GA Lawmakers Seek to Tighten Sex Trafficking Laws

Lady in prison

Safe Harbor/Rachel’s Law Act – sponsored by Sen. Renee Unterman, R-Buford

Georgia legislators, led by Sen. Renee Unterman, R-Buford, are seeking to tighten Georgia’s existing sex trafficking laws. The combination of Senate Bill (SB) 8 and Senate Resolution (SR) 7 would help create a new Safe Harbor for Sexually Exploited Children Fund, using new $2,500 fines on convicted traffickers and an annual $5,000 fee on adult entertainment establishments to raise money for the fund. Explaining the purpose for charging adult entertainment establishments an annual fee to raise money for this fund, SB 8 says:

“The General Assembly finds that it is necessary and appropriate to adopt uniform and reasonable fees and regulations to help address the deleterious secondary effects, including but not limited to, prostitution and sexual exploitation of children, associated with adult entertainment establishments…The General Assembly finds that a correlation exists between adult live entertainment establishments and the sexual exploitation of children. The General Assembly finds that adult live entertainment establishments present a point of access for children to come into contact with individuals seeking to sexually exploit children. The General Assembly further finds that individuals seeking to exploit children utilize adult live entertainment establishments as a means of locating children for the purpose of sexual exploitation.”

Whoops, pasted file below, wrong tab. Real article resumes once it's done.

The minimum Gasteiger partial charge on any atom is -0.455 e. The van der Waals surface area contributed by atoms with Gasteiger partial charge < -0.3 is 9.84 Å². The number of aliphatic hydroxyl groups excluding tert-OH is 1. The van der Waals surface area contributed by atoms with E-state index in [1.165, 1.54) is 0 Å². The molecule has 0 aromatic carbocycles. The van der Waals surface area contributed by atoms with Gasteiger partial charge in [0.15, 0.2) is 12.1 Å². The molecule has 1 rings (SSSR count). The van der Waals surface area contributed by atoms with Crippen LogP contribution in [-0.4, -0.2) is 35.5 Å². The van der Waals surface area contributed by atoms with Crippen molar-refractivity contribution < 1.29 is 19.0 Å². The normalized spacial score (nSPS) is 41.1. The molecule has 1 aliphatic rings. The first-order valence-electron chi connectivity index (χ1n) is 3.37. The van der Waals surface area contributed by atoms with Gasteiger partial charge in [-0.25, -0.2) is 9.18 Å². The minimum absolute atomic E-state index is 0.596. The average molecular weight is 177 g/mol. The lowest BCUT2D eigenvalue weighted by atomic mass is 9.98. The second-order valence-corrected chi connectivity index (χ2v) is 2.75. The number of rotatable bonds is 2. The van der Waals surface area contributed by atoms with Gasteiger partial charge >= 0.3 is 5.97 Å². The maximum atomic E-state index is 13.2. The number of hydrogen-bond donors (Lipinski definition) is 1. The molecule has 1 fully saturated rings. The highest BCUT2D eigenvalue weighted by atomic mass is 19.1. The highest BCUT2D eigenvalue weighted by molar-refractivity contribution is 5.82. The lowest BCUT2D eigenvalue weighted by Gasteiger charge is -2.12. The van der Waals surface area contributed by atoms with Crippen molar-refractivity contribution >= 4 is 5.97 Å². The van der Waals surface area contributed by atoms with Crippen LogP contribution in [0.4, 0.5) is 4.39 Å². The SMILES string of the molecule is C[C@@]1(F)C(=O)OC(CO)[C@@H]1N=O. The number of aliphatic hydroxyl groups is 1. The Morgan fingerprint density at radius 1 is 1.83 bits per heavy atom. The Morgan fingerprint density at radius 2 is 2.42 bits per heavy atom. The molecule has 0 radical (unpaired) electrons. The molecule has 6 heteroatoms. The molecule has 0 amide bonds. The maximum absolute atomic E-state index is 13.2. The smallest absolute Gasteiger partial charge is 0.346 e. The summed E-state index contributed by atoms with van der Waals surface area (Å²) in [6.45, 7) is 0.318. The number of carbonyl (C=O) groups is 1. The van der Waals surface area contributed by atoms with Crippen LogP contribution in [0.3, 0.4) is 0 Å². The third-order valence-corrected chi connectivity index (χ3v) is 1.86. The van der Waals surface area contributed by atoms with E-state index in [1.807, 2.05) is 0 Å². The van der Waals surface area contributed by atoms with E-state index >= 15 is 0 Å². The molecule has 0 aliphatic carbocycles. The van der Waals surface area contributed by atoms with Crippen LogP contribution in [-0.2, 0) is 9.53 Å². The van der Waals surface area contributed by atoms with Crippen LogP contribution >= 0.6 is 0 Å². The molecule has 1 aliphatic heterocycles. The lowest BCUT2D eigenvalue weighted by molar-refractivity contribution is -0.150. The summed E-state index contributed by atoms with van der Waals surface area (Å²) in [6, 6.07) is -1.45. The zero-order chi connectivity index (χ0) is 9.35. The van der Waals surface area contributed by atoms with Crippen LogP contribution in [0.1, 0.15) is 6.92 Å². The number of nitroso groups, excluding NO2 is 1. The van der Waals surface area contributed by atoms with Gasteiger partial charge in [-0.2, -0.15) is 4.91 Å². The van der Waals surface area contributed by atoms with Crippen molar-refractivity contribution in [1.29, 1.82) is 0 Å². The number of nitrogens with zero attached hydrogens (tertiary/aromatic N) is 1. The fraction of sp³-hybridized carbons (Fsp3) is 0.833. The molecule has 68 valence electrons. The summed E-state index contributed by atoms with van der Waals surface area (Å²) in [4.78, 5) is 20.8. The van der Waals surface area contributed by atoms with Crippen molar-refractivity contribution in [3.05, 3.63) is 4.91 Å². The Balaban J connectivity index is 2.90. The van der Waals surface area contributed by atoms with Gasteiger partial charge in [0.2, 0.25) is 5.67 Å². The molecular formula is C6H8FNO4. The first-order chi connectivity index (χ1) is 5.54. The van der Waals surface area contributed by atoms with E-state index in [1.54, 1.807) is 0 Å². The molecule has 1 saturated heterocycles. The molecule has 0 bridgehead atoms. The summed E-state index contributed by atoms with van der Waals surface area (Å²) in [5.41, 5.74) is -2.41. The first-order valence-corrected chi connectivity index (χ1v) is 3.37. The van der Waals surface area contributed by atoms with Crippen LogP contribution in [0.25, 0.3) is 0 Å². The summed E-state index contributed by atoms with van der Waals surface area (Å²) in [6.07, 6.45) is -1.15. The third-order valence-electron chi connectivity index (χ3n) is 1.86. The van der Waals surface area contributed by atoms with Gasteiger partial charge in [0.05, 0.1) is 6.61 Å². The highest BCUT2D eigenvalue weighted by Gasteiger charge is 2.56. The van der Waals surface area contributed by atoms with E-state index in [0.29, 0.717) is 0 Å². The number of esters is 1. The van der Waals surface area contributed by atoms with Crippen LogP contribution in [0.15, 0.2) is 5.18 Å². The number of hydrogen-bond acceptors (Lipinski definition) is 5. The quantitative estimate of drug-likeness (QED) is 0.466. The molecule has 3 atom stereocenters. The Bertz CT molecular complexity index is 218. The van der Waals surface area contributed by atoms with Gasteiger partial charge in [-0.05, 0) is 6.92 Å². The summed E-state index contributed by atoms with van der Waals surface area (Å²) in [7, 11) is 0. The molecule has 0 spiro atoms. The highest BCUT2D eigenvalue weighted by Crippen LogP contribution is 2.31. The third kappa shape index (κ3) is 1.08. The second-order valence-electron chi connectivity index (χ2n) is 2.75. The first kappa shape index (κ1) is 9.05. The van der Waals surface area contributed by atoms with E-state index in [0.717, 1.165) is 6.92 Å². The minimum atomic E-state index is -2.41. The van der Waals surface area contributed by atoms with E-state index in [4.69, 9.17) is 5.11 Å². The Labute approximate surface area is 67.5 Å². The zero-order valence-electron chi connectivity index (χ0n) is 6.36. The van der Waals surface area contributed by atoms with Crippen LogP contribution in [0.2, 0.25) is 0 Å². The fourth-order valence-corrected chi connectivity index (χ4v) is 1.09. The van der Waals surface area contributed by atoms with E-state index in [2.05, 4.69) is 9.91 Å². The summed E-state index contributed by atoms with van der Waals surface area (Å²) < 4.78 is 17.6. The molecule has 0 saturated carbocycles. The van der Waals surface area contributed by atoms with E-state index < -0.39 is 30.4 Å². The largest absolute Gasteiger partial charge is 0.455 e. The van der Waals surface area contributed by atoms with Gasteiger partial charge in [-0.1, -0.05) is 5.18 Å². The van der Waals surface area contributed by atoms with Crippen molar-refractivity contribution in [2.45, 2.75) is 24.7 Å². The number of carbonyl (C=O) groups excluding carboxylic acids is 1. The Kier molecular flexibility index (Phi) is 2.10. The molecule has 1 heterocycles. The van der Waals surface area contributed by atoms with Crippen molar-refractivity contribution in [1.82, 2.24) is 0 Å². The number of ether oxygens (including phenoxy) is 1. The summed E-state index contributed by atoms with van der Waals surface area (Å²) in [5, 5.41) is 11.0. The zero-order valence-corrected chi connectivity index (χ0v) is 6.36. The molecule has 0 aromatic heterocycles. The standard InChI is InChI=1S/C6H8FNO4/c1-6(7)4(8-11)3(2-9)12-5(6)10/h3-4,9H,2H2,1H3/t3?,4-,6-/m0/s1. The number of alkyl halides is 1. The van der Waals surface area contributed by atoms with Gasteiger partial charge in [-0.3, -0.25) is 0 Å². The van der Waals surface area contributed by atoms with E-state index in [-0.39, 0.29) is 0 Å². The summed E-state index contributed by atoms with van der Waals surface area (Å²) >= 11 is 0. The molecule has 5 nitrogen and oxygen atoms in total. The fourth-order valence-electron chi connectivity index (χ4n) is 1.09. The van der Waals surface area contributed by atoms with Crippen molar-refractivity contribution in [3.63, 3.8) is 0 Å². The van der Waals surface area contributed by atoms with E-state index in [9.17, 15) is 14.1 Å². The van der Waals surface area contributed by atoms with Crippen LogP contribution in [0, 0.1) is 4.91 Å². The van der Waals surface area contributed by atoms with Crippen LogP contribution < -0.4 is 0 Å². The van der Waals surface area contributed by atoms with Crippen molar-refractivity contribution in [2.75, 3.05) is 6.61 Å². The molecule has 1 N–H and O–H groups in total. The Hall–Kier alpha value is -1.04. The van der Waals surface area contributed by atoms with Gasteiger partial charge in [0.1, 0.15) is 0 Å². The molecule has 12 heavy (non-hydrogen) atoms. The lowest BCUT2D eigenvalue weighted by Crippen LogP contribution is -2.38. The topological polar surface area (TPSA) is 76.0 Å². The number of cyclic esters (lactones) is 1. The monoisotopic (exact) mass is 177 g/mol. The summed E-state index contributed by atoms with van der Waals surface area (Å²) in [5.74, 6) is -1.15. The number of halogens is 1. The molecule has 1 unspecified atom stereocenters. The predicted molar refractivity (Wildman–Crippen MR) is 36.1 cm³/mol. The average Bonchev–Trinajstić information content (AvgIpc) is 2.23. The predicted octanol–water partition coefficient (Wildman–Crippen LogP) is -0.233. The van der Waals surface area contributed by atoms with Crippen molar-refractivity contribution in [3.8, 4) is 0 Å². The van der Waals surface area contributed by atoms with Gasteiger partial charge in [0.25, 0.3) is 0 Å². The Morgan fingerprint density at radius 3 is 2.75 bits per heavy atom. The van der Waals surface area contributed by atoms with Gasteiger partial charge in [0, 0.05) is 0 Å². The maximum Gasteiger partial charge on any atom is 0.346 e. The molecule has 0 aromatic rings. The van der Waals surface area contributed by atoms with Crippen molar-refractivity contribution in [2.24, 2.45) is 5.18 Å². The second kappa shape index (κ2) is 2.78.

SB 8 sets out the framework of the proposal while SR 7 seeks amendment to the Georgia Constitution by asking Georgians for permission to create the new fund. A governor-appointed commission would manage this fund and the effort. The money would be used to pay for physical and mental health care, housing, education, job training, child care, legal help and other services for sexually exploited victims.

In addition to the new fines, the Bill would require convicted traffickers be listed on the state sex offender registry – something which surprisingly doesn’t happen now.

Legislators are working together to merge Unterman’s version of the proposal with a similar House version, House Bill (HB) 244, with hopes to assure final passage. The Bill passed through the Senate on a 52-3 vote, and is now working its way through the House Committee for Juvenile Justice.